SALT LAKE CITY (ABC4) – Canines have taken over Sunday’s episode of Jessop’s Journal, which just two shows since its debut, has already made its name for positive, powerful, and inspirational stories.

In this week’s case, the stories that fill Doug Jessop’s signature leather-bound journal could probably be better referred to as “paw-sitive.”

Three folks with varying backgrounds, but with a common love for dogs, share how the four-legged friends had impacted them, helped their careers, and even built on their passions.

Building a connection with your dog

Joe Dickinson and Amelia Earnhardt (the dog, not the famous female pilot) discuss the relationship formed during dog training and pet ownership.

Joe Dickinson, a professional dog trainer, along with her fuzzy friend, a border collie named Amelia, joins Doug to offer tips to current and future dog owners.

For those who already have a dog, Dickinson gave three tips to strengthen their connection with their pet and improve its behavior.

  1. Stop talking to your dog. Body language is much better.
  2. Stay consistent in the caretaking routine.
  3. Have expectations for your dog.

Families who are looking for a new pet to add to the home would also benefit from Dickinson’s tips on selecting a dog. In a funnel-like approach, she recommends starting by deciding on what kind of dog they find pleasing or interesting, considering which breed would be a good fit for the future owner’s lifestyle, and then making the big decision after getting to know the dog’s personality.

I would love it. If every person learned that connection that I have with my dogs. It’s pretty emotional for me. These animals can take you through a lot in life. And if I can share that with everybody that I meet, get a dog.

Joe Dickinson, on how she wants to leave her mark

Make way partner, dogs can sing too

Chris Petersen and his dog, Syd, belt out – or bark out – in song while riding in the truck together.

Country music singer and songwriter Chris Petersen, who performs an original song on Jessop’s Jukebox, has found a delightful duet partner in his dog, Syd. While singing in his truck a few years ago, Petersen was surprised and thrilled to hear Syd, who was sitting in the passenger seat, join him in song, A video of the human-canine duo singing along to “Look At You Girl” by Chris LeDouxwas posted on Facebook and quickly reached 2 million views. From there, an even bigger audience on national television was given a show by Petersen and Syd.

“My girlfriend sent that to the producers of America’s Got Talent, and they contacted us and said, ‘Hey, we’d like to see some more videos of you and your dog singing,’” Petersen recalls. “So over a period of a few months, we sent them videos of different songs. And anyway, I ended up getting on the show with my dog.”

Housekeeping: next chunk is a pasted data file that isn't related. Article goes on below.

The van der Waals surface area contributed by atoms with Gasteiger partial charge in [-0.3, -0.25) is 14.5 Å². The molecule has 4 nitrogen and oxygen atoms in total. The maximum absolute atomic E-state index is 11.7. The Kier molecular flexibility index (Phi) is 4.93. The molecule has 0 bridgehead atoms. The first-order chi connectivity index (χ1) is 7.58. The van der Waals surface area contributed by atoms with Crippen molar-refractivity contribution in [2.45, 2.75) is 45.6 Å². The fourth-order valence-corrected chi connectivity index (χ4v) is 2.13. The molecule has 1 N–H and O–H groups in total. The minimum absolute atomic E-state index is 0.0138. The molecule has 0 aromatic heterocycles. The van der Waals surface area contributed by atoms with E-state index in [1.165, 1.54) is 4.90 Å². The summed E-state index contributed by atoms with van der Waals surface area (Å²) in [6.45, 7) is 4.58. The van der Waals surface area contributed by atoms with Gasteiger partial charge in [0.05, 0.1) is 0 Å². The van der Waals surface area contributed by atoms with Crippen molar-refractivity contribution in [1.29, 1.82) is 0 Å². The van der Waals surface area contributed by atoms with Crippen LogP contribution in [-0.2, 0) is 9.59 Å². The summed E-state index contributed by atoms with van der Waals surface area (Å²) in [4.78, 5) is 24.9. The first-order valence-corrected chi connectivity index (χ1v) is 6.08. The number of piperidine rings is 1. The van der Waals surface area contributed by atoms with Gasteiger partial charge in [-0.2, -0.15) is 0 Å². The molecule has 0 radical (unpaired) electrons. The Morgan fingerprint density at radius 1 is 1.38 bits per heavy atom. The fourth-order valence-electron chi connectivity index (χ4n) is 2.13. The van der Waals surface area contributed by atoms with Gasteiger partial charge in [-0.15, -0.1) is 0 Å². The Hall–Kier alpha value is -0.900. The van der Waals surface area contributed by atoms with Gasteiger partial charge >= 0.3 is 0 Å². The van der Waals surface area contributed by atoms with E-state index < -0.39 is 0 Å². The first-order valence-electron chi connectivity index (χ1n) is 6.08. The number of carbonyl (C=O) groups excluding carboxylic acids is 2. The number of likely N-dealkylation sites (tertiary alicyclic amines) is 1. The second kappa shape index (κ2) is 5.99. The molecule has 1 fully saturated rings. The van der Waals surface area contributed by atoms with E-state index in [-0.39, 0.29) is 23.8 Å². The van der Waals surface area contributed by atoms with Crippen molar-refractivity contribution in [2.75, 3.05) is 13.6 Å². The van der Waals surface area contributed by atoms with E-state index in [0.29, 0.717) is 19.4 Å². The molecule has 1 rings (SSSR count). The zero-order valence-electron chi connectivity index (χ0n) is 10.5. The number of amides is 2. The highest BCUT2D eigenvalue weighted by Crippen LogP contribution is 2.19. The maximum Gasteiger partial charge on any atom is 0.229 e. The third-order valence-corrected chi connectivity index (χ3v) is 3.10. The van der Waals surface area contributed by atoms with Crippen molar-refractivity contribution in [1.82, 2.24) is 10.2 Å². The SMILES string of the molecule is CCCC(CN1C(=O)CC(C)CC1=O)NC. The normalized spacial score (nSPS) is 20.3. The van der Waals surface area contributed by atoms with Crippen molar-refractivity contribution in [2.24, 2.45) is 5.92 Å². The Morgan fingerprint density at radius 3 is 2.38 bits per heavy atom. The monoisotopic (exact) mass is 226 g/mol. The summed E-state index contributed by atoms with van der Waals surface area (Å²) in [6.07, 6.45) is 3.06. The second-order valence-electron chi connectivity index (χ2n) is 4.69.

I kind of feel like, like this book, I don’t want to just leave one mark, I want to leave a whole bunch of marks. And that being said, that means ,we can touch the lives of different people. And if you can leave your mark on each different person, you’re going to have a ripple effect on the world. And I’d like to do that through one through music, be able to relate and connect and tell stories and make people feel joy.

Chris Petersen, on how he wants to leave a mark

Marine-loving dog barks orders, guards toys

Gunny Monster, wearing his custom made Marines uniform, poses with a child as part of his duties as spokesdog for the Toys for Tots program.

Troy Grant, a former United States Marine, found a faithful recruit in his dog, Gunny Monster. For years, Gunny served as the “spokesdog” for the local Marine Corps’ Toys for Tots program, dressed to the nines in an authentic Marines uniform, made from one of Grant’s old suits. When Gunny made his public debut in his uniform at the Best Dressed Dog Competition at the 2011 Soldier Hollow Classic, he received a raucous round of applause from onlookers.

“When we walked out in front of the crowd, the crowd yelled loud enough that the dogs on the mountain started barking in return,” Grant remembers fondly.

Dressed in his uniform and standing at attention, guarding the precious toy donations, Gunny was a beloved mascot for the program. However, due to illness, he has since had to retire and rest from his duties.

The lessons that Grant learned along with Gunny, however, continue to be impactful.

The advice I give somebody is to pick a charity, just get out and help and get involved. You might be surprised where it takes you.

Troy Grant, on how he and Gunny Monster want to leave their mark

Jessop’s Journal airs each Sunday at 10 a.m. on ABC4 Utah.